Exposing Falsehoods and Revealing Truths
There are a few left-leaning folks near the top of the list – the Daily Show’s Jon Stewart (#5), Bill Clinton (#8) and MSNBC’s Keith Olbermann (#9) – but the rest of the top 10 is filled out by Sarah Palin (#6), conservative radio host Don Imus (#7) and former New York City Mayor Rudy Giuliani (#10).
Also noteworthy, as one scrolls down the list, is its striking pale maleness. There are a grand total of nine women represented, and only one of them – Condoleezza Rice (#36) – is a woman of color. (Also, only a few of the women, including Arianna Huffington (#15) and MSNBC’s Rachel Maddow (tied for #30), are liberals.) Overall, people of color take up only seven slots on the list, by my count. The highest ranking person of color is President Obama, who appears nearly halfway down the list, tied for #19.
You may be asking yourself, in what sick, twisted world are a bunch of conservative talk show hosts more powerful than the president of the United States? According to Newsweek, a world in which money is king. The magazine (which, incidentally, just went through a period of financial upheaval and was ultimately sold for $1) ranked the country’s current and former politicians, media personalities and political consultants based on their estimated 2010 earnings.
Most Powerful American Rush Limbaugh is pulling in an estimated $58.7 million this year – nearly twice as much as #2, Glenn Beck -- earning him the cover of the magazine and an accompanying feature article. Written by Limbaugh biographer Zev Chafets, the article notes that the radio personality’s annual income “is greater than the combined salary of the entire U.S. Senate (and you can toss in a few dozen congressmen and cabinet secretaries for good measure).”
Some of the more left-leaning media personalities on the list aren’t doing so bad for themselves – Jon Stewart is raking in an estimated $15 million, Keith Olbermann $7.5 million and Bill Maher $4 million. And a lot of former and current politicians aren’t exactly hurting either – Bill Clinton will make $7.7 million this year, George W. Bush $4.2 million and Barack Obama $4 million.
But the combined $133.7 million haul being pulled in by Limbaugh, Beck, Hannity and O’Reilly is, well, a lot of money. Compared to most people on the list, the top four are in an entirely different earnings strata, which is significant for at least two reasons: 1) They are conservative mouthpieces whose paychecks are signed by the Republican-owned media outlets Clear Channel and Fox News; and 2) the Limbaugh Newsweek cover, in which the word POWER is scrawled across his chest, was released just before midterm election day.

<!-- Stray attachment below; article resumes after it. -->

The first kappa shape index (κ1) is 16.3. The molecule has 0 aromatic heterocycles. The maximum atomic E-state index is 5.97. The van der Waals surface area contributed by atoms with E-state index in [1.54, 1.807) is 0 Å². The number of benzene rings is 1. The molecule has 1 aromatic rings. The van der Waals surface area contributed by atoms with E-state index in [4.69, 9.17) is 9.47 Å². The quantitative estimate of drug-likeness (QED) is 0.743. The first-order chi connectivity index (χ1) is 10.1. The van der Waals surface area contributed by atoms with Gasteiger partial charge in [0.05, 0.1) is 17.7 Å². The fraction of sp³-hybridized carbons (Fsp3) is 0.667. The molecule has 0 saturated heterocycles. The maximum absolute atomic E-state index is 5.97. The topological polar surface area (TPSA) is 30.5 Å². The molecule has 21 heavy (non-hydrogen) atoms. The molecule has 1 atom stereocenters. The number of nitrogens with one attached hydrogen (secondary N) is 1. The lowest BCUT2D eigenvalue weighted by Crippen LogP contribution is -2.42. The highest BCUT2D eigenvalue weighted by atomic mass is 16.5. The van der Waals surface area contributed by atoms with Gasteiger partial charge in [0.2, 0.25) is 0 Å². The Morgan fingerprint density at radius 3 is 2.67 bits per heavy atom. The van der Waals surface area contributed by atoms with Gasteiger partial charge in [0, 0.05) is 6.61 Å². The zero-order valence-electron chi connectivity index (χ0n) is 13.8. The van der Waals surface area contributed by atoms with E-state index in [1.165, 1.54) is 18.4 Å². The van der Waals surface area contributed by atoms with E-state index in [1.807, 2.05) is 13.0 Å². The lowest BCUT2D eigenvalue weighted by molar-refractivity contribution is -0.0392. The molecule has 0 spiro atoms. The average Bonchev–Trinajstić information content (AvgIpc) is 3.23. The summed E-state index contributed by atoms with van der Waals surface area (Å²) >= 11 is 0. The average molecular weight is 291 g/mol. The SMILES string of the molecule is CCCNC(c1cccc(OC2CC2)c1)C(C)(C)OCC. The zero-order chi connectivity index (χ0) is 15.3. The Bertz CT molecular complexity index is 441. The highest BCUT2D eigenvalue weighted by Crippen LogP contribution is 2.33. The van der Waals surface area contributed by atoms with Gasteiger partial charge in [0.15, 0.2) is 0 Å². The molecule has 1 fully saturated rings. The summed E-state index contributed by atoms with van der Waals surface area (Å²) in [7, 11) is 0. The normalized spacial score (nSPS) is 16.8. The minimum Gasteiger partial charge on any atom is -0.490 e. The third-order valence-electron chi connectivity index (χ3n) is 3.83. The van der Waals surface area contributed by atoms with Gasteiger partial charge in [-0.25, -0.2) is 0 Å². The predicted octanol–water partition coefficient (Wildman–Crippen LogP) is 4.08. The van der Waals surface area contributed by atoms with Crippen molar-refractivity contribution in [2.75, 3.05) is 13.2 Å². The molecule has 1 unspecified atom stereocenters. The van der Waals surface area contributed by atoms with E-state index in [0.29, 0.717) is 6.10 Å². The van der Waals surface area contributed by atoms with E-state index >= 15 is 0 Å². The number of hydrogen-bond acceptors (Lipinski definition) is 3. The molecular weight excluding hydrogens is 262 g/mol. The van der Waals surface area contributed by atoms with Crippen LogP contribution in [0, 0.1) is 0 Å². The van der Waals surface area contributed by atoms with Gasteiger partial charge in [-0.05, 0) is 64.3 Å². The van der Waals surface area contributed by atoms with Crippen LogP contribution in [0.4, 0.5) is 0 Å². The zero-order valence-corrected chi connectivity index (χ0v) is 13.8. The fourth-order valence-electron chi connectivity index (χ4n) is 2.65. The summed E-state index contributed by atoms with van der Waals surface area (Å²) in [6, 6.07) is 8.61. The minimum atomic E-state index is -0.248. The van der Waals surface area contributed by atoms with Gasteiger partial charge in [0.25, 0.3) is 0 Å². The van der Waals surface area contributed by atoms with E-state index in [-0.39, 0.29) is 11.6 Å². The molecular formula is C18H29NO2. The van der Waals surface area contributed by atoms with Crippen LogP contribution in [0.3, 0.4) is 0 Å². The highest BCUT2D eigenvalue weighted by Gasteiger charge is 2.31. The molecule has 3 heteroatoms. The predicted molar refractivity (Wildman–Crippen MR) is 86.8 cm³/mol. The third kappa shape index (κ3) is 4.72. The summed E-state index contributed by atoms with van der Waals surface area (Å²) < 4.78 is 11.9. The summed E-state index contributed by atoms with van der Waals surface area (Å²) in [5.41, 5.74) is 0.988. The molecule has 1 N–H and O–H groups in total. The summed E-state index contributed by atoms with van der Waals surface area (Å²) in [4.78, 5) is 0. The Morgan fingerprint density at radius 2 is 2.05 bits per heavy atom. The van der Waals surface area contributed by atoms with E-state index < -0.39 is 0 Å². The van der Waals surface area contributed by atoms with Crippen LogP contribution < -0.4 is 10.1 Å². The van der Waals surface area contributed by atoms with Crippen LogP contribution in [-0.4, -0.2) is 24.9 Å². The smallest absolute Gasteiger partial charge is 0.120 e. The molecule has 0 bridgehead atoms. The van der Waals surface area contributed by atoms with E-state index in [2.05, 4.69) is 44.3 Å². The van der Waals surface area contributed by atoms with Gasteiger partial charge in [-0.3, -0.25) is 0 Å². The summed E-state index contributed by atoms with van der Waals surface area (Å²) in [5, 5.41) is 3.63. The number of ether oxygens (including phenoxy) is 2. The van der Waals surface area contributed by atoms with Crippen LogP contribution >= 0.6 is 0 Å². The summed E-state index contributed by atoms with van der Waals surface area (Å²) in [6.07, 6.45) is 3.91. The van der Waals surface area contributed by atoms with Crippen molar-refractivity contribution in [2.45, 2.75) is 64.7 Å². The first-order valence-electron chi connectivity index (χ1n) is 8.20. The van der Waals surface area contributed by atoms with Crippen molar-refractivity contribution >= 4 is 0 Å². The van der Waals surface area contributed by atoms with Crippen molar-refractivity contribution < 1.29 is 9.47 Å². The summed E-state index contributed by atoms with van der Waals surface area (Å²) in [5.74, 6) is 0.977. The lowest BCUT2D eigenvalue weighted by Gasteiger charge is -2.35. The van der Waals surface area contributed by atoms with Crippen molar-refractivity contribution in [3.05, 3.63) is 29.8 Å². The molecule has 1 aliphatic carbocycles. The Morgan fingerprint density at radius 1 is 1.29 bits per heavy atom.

One could argue that "money = power" is a false equivalency, as Michael Scherer of TIME has done:
Look at CEO pay: The top CEO earner over the five-year period that ended in 2009 was Larry Ellison of Oracle, a smart guy with a good company who took in $944 million. But try to make an argument that he has more power in the industry than Apple's Steve Jobs, who took made about one third less in the same period.
Earning power in political entertainment is not the same thing as political influence....Rush Limbaugh (#1 on the Newsweek list) had a bigger audience than Tom Delay, but Delay decided what happened in the U.S. House, not Limbaugh. So it will be the next time Republicans regain control of Congress and the White House.
Scherer may be right about Limbaugh and his ilk not directly calling the shots in Washington, but I’m not too sure that negates their power. The media is a potent tool, and as we’ve seen time and again, the loudest voices usually frame the political narrative and determine what many Americans believe. There’s no question that Limbaugh, Beck, Hannity and O’Reilly are some of the loudest voices out there, and are pushing an agenda that is generously backed by individuals with a far-right conservative agenda. Newsweek putting Limbaugh on its cover, thus framing him as “all powerful one,” the week before an expected Republican landslide only helps cement his position.
So is the list accurate? If by “most powerful,” Newsweek means “most likely to influence opinion,” I’d have to say, unfortunately, yes. But the magazine really missed an opportunity to shape what powerful could and should mean (“most forward-thinking,” perhaps?) by filling the list with the same rich, white men who are already given a platform at every opportunity.
Lauren Kelley, author of this article, is an associate editor at AlterNet and a freelance writer and editor who has contributed to Change.org, the L Magazine and Time Out New York. She lives in Brooklyn.